In our efforts to make available as much music business information as possible for Alabama music artists, Alabama Music Office.com has asked music business professionals from all over the world to share their knowledge and experiences.
Summertime Music Festivals make for some of the best gigs you can get as an Independent Artists. Parks are filled with people, there’s very little pressure to draw your own fans, and you get maximum exposure to potential new fans.
Festival gigs can also be frustrating when the sound system is fickle or the weather is fickle among other things. But here are 6 tips for making the most of your next Music or Art Festival.
1. Hash Out Your Technical Details in Advance
Just like any other gig, advance the show, figure out load in time, sound check, set time, and set length. Send Over Your Stage Plot or Input List and make sure the festival sound guy is on the same page with you. This is especially important to do at Festivals because soundmen are often running sound for several artists in one day. A Stage Plot and input lists helps to keep things organized.
It’s also important to know what stage you’re on. Stage A may be able to accommodate a full band, but Stage B might only be for acoustic acts. Figure this out in advance because it will ultimately make the difference between bringing a drum kit or a handdrum.
2. Do Some Pre-Festival Promo
Make sure the Festival has your best promo photo and bio on their website. Does their site have a link to yours? Drop a note on the Festivals Facebook event wall saying that you’re excited to be playing the show (See 5 Rules For Creating Facebook Invites). Add a video too! Make sure attendees have every opportunity to check out your music in advance and get pumped about your set. You may not have to bring your own fans to the gig, but you can make new ones…even before the show!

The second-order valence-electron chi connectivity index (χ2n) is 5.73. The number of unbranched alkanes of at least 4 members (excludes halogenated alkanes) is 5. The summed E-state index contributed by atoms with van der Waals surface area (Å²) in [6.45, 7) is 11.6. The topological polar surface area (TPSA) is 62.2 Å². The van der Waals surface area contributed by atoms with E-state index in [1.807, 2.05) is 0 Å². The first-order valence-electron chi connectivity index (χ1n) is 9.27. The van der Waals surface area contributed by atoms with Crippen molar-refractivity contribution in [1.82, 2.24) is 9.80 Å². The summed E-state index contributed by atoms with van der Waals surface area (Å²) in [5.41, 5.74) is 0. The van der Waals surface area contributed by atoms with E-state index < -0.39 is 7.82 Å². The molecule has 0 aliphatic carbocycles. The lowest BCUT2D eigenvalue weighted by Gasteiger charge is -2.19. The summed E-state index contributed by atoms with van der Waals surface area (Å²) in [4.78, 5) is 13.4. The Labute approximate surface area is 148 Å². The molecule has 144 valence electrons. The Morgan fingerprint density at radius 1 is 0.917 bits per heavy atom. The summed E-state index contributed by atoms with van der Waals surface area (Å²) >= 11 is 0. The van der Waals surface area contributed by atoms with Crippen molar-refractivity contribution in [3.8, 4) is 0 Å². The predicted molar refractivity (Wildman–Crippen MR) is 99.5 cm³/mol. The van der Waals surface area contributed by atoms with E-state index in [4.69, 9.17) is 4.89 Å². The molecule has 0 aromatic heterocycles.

3. Pick The Perfect Spot for Your Merch Table
Absolutely important! This is much easier said than done. Putting a merchandise table in the wrong spot can result in major loss of sales. Normally for indoor shows, you want the table to be in the back of the room by the door so everyone sees it as they enter and leave. But for festivals, it’s a much better idea to stick the table close to the stage – not directly next to the stage, but nearby.
People love to check out an artists merch while they’re playing. But they won’t do this if your table is right by the stage. It’s too close for comfort and they’ll feel like they’re being watched. Trust us! Stick the table off to the side, but still in a very visible spot. And have a visible sign that clearly states that this is your merch table – something with your band name.
4. Know Where You’re Going!
Music Festivals have a reputation for being hard to find – parks in the middle of nowhere with no actual street address, full of people, artwork, and tents that make it nearly impossible to find Stage 3.
Get a map of the festival grounds in advance and give yourself an extra 45 minutes to accommodate any travel issues. Ask your festival contact for more detailed instructions on how to get there. Know your facts so that your day and your show can be as smooth as possible.
5. Talk To Your Audience
It might seem pointless when people are simply passing by to go to the next stage or to visit the next vendor. Regardless, tell your audience who you are, where you’re from, and where they can find your music (hint hint - point to merch table). You can also find a song the audience can sing and get them to stick around long enough to be engaged.
Don’t just play for people, make actual fans.
6. Build Your Fan List
Keeping with #5, it would be a shame to play in front of 300 people and not have a way to actually retain some of those fans. Stress the importance of your mailing list to your audience and direct them to the merch table. Even better have them text you their email address right from where they’re standing. You don’t even have to use your own number. Google Voice is great for that and you can easily forward all texts to your email account (See this article). Make a contest of it and give out a T-shirt or CD at random to one of your new subscribers. You’ll have to come up with a system for making it all happen…but you can do it.
And that’s about it. If you’re reading and you have any other tips or suggestions for others, please leave them in the comments section!